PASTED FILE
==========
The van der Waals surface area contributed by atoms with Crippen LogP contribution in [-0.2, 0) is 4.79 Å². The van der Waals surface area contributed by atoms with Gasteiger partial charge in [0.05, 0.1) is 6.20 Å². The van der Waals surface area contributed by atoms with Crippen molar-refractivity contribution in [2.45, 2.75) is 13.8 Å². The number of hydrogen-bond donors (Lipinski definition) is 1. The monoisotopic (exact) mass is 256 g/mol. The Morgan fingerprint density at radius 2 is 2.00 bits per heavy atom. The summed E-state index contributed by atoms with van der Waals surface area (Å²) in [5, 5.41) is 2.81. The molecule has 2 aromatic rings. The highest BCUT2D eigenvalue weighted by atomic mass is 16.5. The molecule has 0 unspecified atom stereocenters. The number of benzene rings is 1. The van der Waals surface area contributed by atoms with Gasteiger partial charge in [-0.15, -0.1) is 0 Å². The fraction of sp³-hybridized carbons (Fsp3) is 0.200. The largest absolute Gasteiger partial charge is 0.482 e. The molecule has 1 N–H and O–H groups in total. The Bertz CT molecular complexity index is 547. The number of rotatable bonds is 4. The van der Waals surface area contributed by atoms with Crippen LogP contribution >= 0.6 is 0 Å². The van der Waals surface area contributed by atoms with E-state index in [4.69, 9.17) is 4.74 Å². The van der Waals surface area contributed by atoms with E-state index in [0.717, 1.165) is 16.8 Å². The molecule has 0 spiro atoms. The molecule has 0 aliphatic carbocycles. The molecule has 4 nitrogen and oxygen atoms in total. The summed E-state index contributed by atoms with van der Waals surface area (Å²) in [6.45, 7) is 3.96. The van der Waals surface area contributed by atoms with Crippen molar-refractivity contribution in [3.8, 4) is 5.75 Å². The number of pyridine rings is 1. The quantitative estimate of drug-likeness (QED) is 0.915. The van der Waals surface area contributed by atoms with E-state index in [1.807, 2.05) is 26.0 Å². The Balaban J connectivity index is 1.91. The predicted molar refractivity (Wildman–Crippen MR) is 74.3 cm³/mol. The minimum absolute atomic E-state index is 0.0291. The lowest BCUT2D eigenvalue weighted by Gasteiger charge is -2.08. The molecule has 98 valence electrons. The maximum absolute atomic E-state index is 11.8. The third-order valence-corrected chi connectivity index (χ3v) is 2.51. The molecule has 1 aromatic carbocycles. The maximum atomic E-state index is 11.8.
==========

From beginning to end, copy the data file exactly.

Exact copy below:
The van der Waals surface area contributed by atoms with Crippen LogP contribution in [-0.2, 0) is 4.79 Å². The van der Waals surface area contributed by atoms with Gasteiger partial charge in [0.05, 0.1) is 6.20 Å². The van der Waals surface area contributed by atoms with Crippen molar-refractivity contribution in [2.45, 2.75) is 13.8 Å². The number of hydrogen-bond donors (Lipinski definition) is 1. The monoisotopic (exact) mass is 256 g/mol. The Morgan fingerprint density at radius 2 is 2.00 bits per heavy atom. The summed E-state index contributed by atoms with van der Waals surface area (Å²) in [5, 5.41) is 2.81. The molecule has 2 aromatic rings. The highest BCUT2D eigenvalue weighted by atomic mass is 16.5. The molecule has 0 unspecified atom stereocenters. The number of benzene rings is 1. The van der Waals surface area contributed by atoms with Gasteiger partial charge in [-0.15, -0.1) is 0 Å². The fraction of sp³-hybridized carbons (Fsp3) is 0.200. The largest absolute Gasteiger partial charge is 0.482 e. The molecule has 1 N–H and O–H groups in total. The Bertz CT molecular complexity index is 547. The number of rotatable bonds is 4. The van der Waals surface area contributed by atoms with Crippen LogP contribution >= 0.6 is 0 Å². The van der Waals surface area contributed by atoms with E-state index in [4.69, 9.17) is 4.74 Å². The van der Waals surface area contributed by atoms with E-state index in [0.717, 1.165) is 16.8 Å². The molecule has 0 spiro atoms. The molecule has 0 aliphatic carbocycles. The molecule has 4 nitrogen and oxygen atoms in total. The summed E-state index contributed by atoms with van der Waals surface area (Å²) in [6.45, 7) is 3.96. The van der Waals surface area contributed by atoms with Crippen molar-refractivity contribution in [3.8, 4) is 5.75 Å². The number of pyridine rings is 1. The quantitative estimate of drug-likeness (QED) is 0.915. The van der Waals surface area contributed by atoms with E-state index in [1.807, 2.05) is 26.0 Å². The Balaban J connectivity index is 1.91. The predicted molar refractivity (Wildman–Crippen MR) is 74.3 cm³/mol. The minimum absolute atomic E-state index is 0.0291. The lowest BCUT2D eigenvalue weighted by Gasteiger charge is -2.08. The molecule has 98 valence electrons. The maximum absolute atomic E-state index is 11.8. The third-order valence-corrected chi connectivity index (χ3v) is 2.51. The molecule has 1 aromatic carbocycles. The maximum atomic E-state index is 11.8.